Sashimi, or tessa, is another typical fugu dish. Because the white flesh of the fugu is quite elastic, it can be sliced so thin that you can see the pattern of the plate through the sashimi. Fugu skin is also served as sashimi.

The taste of fugu, particularly as sashimi, is very delicate. However, its slight flavor is enhanced by chewing the elastic flesh.

At Torafugu Tei, a set of fugu dishes, called Torafugu Kosu, costs 4,980 yen, and includes nabe, sashimi and deep fried fugu, as well as the ingredients for zosui.

Torafugu Tei uses farmed fugu, but there are other restaurants in Tokyo that offer wild fugu, which are generally more expensive.

Once such establishment, Isami, a casual Japanese-style bar in Shinjuku, offers wild fugu at 3,500 yen for a plate of sashimi alone.

Amido said that the differences between cultivated and wild fugu have decreased due to advancements in cultivating technology.

One seasonal delicacy is fugu testicles. As fugu generally lay eggs in spring, the testicles are mature and tasty in the winter.

Amido said that fugu meat is most elastic in winter because of the relatively low temperature of the seawater. 'The best season for eating fugu is January or February,' he said.

But let's get back to that poison thing. Fugu contains a neurotoxin, called tetrodotoxin, that is found in the organs, particularly in the kidneys and ovaries.

Kadobayashi warned that those who have no expertise in processing fugu should never, ever try to prepare the fish themselves.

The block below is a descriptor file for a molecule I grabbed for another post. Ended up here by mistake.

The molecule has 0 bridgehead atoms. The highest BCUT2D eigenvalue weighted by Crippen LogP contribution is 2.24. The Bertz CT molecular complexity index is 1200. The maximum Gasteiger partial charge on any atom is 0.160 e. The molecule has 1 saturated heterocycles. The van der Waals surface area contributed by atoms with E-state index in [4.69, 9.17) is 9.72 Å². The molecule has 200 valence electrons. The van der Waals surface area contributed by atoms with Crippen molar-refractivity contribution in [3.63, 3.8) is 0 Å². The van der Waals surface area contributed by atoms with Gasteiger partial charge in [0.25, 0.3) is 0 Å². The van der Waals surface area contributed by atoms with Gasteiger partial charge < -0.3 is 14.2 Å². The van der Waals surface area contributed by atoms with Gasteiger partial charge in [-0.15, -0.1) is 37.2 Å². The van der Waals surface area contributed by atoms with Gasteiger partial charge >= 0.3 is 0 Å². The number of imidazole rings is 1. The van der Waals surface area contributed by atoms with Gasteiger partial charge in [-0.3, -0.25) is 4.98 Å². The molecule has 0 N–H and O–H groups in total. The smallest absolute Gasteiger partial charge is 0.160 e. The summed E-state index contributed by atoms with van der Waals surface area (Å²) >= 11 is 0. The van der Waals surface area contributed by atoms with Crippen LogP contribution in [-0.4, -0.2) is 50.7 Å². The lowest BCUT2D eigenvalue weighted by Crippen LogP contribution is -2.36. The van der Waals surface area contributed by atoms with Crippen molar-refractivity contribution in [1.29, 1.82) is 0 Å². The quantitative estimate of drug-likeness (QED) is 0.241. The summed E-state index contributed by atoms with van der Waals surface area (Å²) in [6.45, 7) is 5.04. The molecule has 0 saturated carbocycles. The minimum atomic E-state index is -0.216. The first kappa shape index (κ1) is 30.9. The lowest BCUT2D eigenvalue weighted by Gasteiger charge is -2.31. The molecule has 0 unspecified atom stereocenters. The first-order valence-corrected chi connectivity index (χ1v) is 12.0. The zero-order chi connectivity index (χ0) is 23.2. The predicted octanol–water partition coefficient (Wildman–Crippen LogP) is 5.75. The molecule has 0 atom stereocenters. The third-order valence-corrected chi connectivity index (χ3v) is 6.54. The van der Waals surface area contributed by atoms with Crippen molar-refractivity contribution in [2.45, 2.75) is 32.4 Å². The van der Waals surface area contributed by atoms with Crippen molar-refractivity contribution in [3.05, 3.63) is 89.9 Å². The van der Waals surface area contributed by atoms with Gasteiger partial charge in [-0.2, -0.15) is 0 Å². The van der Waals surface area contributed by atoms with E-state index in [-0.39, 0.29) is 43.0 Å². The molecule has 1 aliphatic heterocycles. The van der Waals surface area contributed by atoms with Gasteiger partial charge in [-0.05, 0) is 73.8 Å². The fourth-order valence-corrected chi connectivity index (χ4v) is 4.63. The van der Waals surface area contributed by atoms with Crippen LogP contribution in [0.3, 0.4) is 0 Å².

In Japan, 22 kinds of fugu have been approved by the government for use in restaurants. But the poison is found in different organs, and sometimes even in muscle tissue and skin, in different fugu, so a lot of training is required to know which parts to keep and which to throw away.

As a result, the test for a fugu chef license in Tokyo is a very difficult one. In addition to a thorough knowledge of fugu, examinees have to demonstrate their fugu-processing ability to make sure that they will offer safe, nontoxic fugu to their customers.

* * *

The association of fugu dealers in Shimonoseki has designated Feb. 9 Fugu Day, and in commemoration, the annual fugu fair will be held this year on Feb. 11 at Minami Haedomari Market in the city. Free fugu nabe will be served to the first 1,000 visitors to the market. For more information, visit the association's Web site at www.fuku.com/.

Don Cunningham
4th February 2003, 17:59
Okay, it took me a few years before I finally tried fugu. Believe me, the taste and texture is highly overrated. I think it is the potential thrill of facing danger that makes fugu so popular.

6th March 2003, 05:30
I agree with Don. Fugu is not particularly appetising; the thrill comes from the feeling that you're cheating death each time you survive a bite.
Silly info: "Fugu" is written as "river pig" in Japanese. ͓
The fish is of the order Teterodontidiae, and its poison is called teterodotoxin.
I would still prefer a Big Mac and Fries. ;)

13th March 2003, 05:09
Funny how the article doesn't mention the people who die each year from eating fugu.

Earl Hartman
11th April 2003, 21:27
I had fugu nabe once a long time ago. It was no big deal.

The people who die from eating fugu are the idiots who go fishing, catch a fugu, and think they can prepare it properly themselves. When I lived there, I don't remember ever hearing of anybody getting poisoned at a restaurant.

I think it's the cheating death thing that makes fugu popular. It is my understanding that a popular "virility drink" among men who frequent fugu establishments is the ground testes of the fugu mixed with sake. Apparently, the testes are very similar in appearance to the liver, which, AFAIK, is the organ that carries the poison; so the diner who orders this drink is really playing close to the edge, betting that the chef is good enough not to make a mistake.

12th April 2003, 10:46
Does it beat skydiving?


Earl Hartman
13th April 2003, 06:41
Dunno. Never felt like eating fish balls.